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‘Try it, sir.’

Never did troops show better discipline or fight more obstinately and bravely than those men under their heroic old general. As we approached the home of Mr. Joseph B. Wilson, of Amelia county, we halted and formed lines in the open fields surrounding his house, and the writer, who knew him and his family well and had often shared their hospitality, rode up to the house and warned them to seek safety in the cellar, as we would attempt to check the enemy there. Whilst conversing with Mr. Wilson, his little girl, Judy, ran up and threw her arms around my neck, exclaiming, ‘Oh, don't let the Yankees come!’ I never wished so heartily that I had been ‘a host within myself.’ I had not the heart to tell her that we could only keep ‘those people’ back for a little while and then we must retreat.

So I gently disengaged the child's arms, and told her we would try, but she must make haste and hide, for we would soon be fighting [307] all around her house. Thus reassured, she quickly dried her tears, and ran back into the house. After a short and sharp skirmish we moved on, and the next morning reached the courthouse. We passed Wise's Brigade, drawn up in line, on the road just before we reached the village, and one of our men jokingly said: ‘Oh, you need not be forming line there, we could break through you.’ The old General, who heard the remark, exclaimed in that deep voice of his: ‘Try it, sir;’ and the cavalry gave the old man a hearty cheer, for they knew how often the exultant enemy had tried in vain to break those lines on that march.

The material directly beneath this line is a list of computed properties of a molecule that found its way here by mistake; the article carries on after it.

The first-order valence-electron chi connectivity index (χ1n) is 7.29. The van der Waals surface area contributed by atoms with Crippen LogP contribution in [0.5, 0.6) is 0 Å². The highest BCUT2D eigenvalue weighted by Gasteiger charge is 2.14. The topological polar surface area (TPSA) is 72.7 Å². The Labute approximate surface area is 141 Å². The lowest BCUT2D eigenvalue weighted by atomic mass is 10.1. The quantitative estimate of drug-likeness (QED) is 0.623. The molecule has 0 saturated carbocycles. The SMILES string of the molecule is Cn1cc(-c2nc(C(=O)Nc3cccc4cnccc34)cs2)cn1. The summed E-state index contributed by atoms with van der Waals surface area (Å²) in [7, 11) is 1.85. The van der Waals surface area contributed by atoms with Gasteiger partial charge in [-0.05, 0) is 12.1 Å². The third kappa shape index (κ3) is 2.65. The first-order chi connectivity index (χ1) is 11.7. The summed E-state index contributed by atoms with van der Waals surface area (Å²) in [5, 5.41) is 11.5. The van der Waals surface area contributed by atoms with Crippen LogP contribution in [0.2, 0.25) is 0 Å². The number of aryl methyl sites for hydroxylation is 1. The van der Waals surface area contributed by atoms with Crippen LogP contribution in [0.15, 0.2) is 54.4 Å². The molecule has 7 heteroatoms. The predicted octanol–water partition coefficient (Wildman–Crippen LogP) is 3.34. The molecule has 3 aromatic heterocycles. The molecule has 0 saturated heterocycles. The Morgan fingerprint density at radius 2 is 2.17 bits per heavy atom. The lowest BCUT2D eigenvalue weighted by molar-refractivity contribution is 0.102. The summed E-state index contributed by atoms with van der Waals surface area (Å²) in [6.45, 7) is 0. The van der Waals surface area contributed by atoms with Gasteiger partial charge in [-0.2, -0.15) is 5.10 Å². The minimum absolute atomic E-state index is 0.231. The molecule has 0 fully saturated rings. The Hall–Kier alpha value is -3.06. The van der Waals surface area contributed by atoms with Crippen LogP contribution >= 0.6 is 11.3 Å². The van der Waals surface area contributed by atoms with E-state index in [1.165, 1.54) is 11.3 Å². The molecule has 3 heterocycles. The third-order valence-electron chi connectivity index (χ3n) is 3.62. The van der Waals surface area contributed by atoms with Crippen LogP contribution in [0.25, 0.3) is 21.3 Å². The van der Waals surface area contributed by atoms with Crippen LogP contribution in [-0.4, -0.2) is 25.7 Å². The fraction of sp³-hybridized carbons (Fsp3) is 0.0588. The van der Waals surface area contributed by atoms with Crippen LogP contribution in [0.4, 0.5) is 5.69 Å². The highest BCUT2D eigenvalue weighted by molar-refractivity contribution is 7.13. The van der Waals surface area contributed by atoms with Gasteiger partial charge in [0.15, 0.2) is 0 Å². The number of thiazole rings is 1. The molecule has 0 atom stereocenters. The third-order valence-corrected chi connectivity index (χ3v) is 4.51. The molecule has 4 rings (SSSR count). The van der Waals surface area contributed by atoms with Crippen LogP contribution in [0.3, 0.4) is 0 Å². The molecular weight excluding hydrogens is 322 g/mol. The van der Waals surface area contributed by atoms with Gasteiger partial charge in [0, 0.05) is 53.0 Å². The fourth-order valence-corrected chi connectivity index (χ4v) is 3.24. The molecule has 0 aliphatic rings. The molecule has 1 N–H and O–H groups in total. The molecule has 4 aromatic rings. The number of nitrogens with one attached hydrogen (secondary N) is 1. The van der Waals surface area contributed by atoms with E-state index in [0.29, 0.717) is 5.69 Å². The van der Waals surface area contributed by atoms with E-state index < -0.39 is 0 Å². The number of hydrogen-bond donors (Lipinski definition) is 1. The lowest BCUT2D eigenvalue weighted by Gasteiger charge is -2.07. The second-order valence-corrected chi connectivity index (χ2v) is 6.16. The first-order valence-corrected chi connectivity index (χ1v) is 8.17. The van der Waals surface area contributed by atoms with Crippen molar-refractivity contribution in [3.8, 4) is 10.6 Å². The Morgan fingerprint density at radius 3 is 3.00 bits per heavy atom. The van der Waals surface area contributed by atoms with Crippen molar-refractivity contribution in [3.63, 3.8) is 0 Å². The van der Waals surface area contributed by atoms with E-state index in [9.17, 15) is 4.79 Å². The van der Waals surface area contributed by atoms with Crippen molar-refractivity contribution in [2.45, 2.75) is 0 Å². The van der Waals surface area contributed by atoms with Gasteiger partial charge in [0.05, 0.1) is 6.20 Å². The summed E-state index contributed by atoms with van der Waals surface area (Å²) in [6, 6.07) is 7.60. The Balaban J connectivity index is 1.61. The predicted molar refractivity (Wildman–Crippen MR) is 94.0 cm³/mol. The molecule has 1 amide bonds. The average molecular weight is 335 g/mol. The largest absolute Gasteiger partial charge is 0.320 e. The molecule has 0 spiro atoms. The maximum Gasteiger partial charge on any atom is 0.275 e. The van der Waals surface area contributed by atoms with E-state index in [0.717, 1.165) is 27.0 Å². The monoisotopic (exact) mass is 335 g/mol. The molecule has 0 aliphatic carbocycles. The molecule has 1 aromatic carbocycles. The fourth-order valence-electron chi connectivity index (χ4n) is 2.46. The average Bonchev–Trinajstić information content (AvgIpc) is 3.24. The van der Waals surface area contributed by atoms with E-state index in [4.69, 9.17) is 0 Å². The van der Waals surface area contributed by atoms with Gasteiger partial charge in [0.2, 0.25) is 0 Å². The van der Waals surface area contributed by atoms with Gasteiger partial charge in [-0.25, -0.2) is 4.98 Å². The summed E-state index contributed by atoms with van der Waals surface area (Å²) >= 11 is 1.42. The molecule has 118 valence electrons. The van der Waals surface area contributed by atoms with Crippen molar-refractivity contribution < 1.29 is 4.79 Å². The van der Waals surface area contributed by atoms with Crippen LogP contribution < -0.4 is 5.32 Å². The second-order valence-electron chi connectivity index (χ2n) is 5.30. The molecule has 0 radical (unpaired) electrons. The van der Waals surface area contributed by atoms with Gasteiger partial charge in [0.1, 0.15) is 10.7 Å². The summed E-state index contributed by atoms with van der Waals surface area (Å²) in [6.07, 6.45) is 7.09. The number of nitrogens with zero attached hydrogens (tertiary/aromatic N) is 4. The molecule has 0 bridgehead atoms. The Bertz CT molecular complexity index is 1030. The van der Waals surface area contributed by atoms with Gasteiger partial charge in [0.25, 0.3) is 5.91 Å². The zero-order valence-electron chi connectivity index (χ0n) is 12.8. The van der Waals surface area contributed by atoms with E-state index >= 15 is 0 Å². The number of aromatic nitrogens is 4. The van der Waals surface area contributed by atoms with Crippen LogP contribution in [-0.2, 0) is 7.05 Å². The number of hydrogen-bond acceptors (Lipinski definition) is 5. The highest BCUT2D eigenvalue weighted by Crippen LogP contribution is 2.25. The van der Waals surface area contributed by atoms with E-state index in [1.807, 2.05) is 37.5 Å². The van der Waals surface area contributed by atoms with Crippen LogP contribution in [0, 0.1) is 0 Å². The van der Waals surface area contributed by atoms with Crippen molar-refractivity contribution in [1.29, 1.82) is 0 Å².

Reaching the village, I beheld the first signs of dissolution of that grand army which had endured every hardship of camp or march with unshaken fortitude, and, with immortal daring, wrestled with its giant antagonist on every field of battle from Manassas to Petersburg, when, looking over the hills, I saw swarms of stragglers moving in every direction.

Whilst the command rested there I rode over to my old home, which lay near the road (farther on) over which we were retreating. There I filled my haversack, and was resting when I heard the thunder of exploding magazines of ammunition. I knew but too well what this meant, and, bidding a hasty adieu to my relatives, who till then had known nothing of ‘war's rude alarms’ save the echoes from distant fields, soon rejoined my command. At Amelia Springs we fought and drove the enemy's cavalry, who had broken in on our wagon-train near Flat Creek, burned many wagons, and scattered Lamkin's mortars, which were being transported in wagons along the road. The familiar occupation of Lamkin and his boys was gone, but they readily dropped into other arms of the service as they had changed from field to mortar battery before, and faced the enemy again on the last day at Appomattox.


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